• Matt Weber

Sorting Out Door Styles

Planning to upgrade your doors? You have many options.


If you take a moment to think about the number of doors you pass through each day, you’ll realize what a major component of a house they are. Doors are usually sold in standard sizes, although custom orders are also available. When selecting a door, pay particular attention to the direction the door opens, which greatly affects the flow of traffic in and out of the doorway.


Entryway

Also called entry doors, exterior doors have a solid core and are typically wood, fiberglass, or steel. Most modern entryway doors are insulated and sold as pre-hung units with the jamb already attached, or as slab doors with no framing. Common styles include panel doors, windowed doors, carved wood and more—the decorative possibilities are endless. Entry doors often have a transom (window above the door) and/or sidelites (windows at the sides).


Go Inside

Interior doors usually have a hollow core, weigh and cost less, and have no need for insulation. Also sold as slab or pre-hung versions, these doors also come in many different styles. Flush and paneled doors are popular, and the way the door opens varies beyond the standard side hinges. Pocket doors slide into a wall to be concealed when open. Double doors are often used for closets or to partition rooms, and can be configured as bi-fold doors, bypass doors that slide over one another, or fresh doors with inset window lites.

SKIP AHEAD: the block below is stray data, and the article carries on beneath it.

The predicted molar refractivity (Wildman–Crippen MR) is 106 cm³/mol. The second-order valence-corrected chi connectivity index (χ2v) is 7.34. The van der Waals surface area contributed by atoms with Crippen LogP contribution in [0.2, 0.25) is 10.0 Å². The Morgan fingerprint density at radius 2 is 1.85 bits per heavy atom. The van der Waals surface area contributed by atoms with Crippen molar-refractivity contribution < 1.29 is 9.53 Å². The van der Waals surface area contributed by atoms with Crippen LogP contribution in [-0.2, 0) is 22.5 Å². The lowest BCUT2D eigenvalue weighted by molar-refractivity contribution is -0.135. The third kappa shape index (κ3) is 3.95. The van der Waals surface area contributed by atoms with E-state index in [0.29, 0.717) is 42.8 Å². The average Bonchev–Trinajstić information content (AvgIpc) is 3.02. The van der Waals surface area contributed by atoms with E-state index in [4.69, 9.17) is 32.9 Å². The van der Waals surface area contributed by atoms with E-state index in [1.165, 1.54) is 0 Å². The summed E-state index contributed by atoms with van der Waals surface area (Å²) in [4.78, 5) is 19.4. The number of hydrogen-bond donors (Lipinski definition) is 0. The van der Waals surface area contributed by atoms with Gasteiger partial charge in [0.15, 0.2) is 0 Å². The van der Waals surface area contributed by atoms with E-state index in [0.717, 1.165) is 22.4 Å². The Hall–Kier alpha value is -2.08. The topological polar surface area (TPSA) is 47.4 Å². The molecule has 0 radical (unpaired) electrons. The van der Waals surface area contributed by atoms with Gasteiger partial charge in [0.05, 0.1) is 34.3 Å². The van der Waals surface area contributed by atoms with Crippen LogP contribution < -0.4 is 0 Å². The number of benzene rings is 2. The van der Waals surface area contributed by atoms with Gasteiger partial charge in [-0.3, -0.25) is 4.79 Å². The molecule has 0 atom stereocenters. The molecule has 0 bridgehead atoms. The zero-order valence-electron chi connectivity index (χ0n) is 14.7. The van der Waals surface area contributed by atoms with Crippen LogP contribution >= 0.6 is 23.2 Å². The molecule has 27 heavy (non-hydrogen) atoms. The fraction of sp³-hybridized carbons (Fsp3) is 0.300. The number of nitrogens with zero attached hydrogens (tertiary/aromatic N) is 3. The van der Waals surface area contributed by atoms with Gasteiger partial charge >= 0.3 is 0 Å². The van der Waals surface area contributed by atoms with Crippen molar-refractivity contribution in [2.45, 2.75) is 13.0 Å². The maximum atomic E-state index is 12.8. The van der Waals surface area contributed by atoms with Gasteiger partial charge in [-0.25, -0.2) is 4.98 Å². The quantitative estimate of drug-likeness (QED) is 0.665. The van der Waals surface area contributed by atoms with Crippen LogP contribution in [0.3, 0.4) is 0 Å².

These days, barn-style sliding doors are popular for interiors. They attach to hardware at the top of the door which mounts on a wall to slide along a track.


Add Another Door

Storm and screen doors are secondary exterior doors mounted to a metal frame that allow light and/or air into the home when the main entry door is opened. Storm doors are sold in a wide range of paint colors, handle options, and glass designs. Installation requires little more than a screwdriver to fasten the frame flanges to the casing of the doorway.


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